From ‘S’poreans queueing overnight for bak kwa’, 15 Jan 2012, article in insing.com, translated from SM Daily
…Singaporeans are even queuing up through the night to get their bak kwa this time round. Well known bak kwa store Lim Chee Guan saw its stock sold out within 75 minutes of its opening at 9am this morning.
…The prices of bak kwa has also risen from $48 per kg yesterday to $50 per kg today.Each person was limited to buying 30kg yesterday, and the limit lowered to 20kg per person today.
Bak kwa prices are expected to rise further as Chinese New Year, the biggest day of the year for the Chinese, inches closer. One of those in the queue, Ms Chen, told reporters that she had taken a taxi from Hougang to New Bridge Road at about 6am to get the bak kwa. Together with five others, the group queued for four hours before they managed to buy their bak kwa.
The group planned to spend $6,000 to buy 120kg of bak kwa for their relatives and friends, and to give out to company employees. They had even arranged for vehicles to help carry the bak kwa back.
Many in the queue also appeared prepared for the long wait as some came with portable chairs while others were seen leisurely reading the papers. Reporters spoke to some folks in the queue, asking why they would spend so much time queuing for bak kwa. They explained that this is because the bak kwa here is delicious, and they get to feel the festive vibe by joining the queue.
More than a week to go to CNY and the price of Lim Chee Guan bak kwa has already escalated to $50/kg. Last year, according to KeropokMan’s blog, it hit $52/kg on Jan 30 at LCG Chinatown, and an anecdotal forum complaint in 2011 cited $54/kg at the LCG in Ion Orchard, both prices surpassing the ‘Big Five-O’ which bak kwa lovers feared in 2008. There’s even a Bak Kwa Index to monitor ‘sizzling’ prices over the days leading up to CNY. According to a 2007 report, LCG raised its price to $44 from $38 a month earlier, more than 2 weeks before CNY on Feb 18 that year. The 2007 $2 increase per week seems conservative in light of how the same rise occurred A DAY this CNY.
A writer to the ST called the bak kwa companies ‘oligopolistic’, and swore to avoid the fatty snack altogether. Such profiteering was apparent in the early 2000′s, when $48/kg bak kwa was already in existence. But what’s curious about the CNY-bak kwa phenomenon is despite the hike, or BECAUSE of it, the queues have taken on similar characteristics to the HnM line last year; overnight camping and bak kwa lovers treating what appears to me is a sheer waste of time as some kind of ‘occasion’. 6 to 8 hour queues were unheard of when people first began jacking up the prices, and counter-intuitively, the higher the price per kg, the longer the wait. I’d rather spend the time spring cleaning my kitchen fridge, cabinets and all windows in my house.
Even more puzzling is how bak kwa can be taken for granted when it’s readily available throughout the year, when other seasonal goodies like pineapple tarts and love letters fail to take on the allure of scarcity to justify a price increase. A common argument is that prices of pork and oil have increased, but hasn’t everything else? Like flour, eggs, pineapples? The economics of bak kwa price hikes aside, there could be other human factors behind the absurd success of bak kwa, that people are willing to wait for ages and fork out such money for a few slices of dried BBQ meat, which in the Western context, is something you can prepare at home by simply plonking pork jerky over a weekend grill.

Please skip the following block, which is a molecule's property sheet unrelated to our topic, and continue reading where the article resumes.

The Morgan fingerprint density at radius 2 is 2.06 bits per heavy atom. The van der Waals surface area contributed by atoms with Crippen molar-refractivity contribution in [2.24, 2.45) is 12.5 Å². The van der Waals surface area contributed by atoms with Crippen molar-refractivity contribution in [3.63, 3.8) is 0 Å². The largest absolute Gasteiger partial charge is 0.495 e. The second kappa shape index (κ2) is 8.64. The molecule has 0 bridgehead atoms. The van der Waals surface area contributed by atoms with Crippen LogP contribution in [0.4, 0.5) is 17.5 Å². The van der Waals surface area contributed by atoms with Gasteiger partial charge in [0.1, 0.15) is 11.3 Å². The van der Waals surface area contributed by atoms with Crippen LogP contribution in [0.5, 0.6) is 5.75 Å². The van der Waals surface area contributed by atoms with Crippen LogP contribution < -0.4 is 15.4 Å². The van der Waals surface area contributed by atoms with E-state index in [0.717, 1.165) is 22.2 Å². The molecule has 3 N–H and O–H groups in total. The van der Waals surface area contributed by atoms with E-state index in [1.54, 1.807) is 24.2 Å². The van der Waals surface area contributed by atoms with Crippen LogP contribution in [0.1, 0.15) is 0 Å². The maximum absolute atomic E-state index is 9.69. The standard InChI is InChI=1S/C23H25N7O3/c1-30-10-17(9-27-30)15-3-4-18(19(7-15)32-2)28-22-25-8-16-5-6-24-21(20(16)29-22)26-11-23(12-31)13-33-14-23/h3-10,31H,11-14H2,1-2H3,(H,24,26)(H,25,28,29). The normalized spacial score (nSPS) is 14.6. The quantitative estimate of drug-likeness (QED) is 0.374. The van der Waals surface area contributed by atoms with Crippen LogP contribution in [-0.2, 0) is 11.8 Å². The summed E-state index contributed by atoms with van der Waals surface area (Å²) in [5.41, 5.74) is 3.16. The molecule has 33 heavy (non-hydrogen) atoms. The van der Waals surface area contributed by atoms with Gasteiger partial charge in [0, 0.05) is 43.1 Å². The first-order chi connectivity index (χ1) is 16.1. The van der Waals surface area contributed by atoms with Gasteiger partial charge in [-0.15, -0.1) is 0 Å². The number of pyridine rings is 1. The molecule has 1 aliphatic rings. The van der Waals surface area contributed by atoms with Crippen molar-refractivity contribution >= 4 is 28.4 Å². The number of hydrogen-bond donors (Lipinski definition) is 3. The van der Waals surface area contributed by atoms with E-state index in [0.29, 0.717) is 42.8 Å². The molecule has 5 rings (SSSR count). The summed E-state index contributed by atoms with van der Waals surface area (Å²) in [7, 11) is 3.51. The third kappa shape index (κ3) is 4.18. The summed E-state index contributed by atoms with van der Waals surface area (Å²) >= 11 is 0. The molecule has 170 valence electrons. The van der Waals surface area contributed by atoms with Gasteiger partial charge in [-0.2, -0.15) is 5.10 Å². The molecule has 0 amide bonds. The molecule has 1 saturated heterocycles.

Surprisingly, it’s not so much the actual TASTE of Lim Chee Guan’s meat that draws the crowds. In a 2009 blind taste test, Lim Chee Guan was rated similarly to Bee Cheng Hiang, though both were chosen as top picks. BCH, of course, is the Sakae Sushi of bak kwa. I might as well buy a lot of bak kwa from the nearest mall, remove the packaging, trick my guests with a miserable tale of how I queued in the rain for 6 hours in Chinatown, and they wouldn’t be able to tell the difference. In fact, even if they COULD tell the difference (which would rank them above the experts), they wouldn’t dispute and embarrass their host in the spirit of CNY. Perhaps the brand name helps too, since naming a bak kwa company after an actual person has a ring of authenticity to it, bringing to mind images of its founder (who happens to be NOT called Lim Chee Guan) sweating over the flames, stoking his moist, sweet hand-cut meats to crispy perfection.
What about auspiciousness then? According to food guru K.F Seetoh, bak kwa is ‘long yoke’ in Cantonese, which means a ‘robust fortune ahead’, though true only for bak kwa sellers rather than those eating it (more like robust ‘myocardial infarction risk’ ahead). Steeped in tradition and a ‘die-die-must-have’ staple aside, I’m hazarding a theory that it’s not the taste, or the ‘meaning’ behind bak kwa that drives people to camp overnight for what’s possibly the unhealthiest, most carcingogenic containing CNY goodie of all. Buying bak kwa is a gesture to show how much you’re willing to splurge and sacrifice for your guests, and the more expensive it gets, the longer the wait, the more generous and altruistic it makes you look, no matter how it ends up tasting like marinated cardboard. Nothing scores more points than a gift of expensive bak kwa to your boss, or a prospective parent-in-law. It also helps that queuing happens to be a Singaporean pasttime, which pretty much explains everything.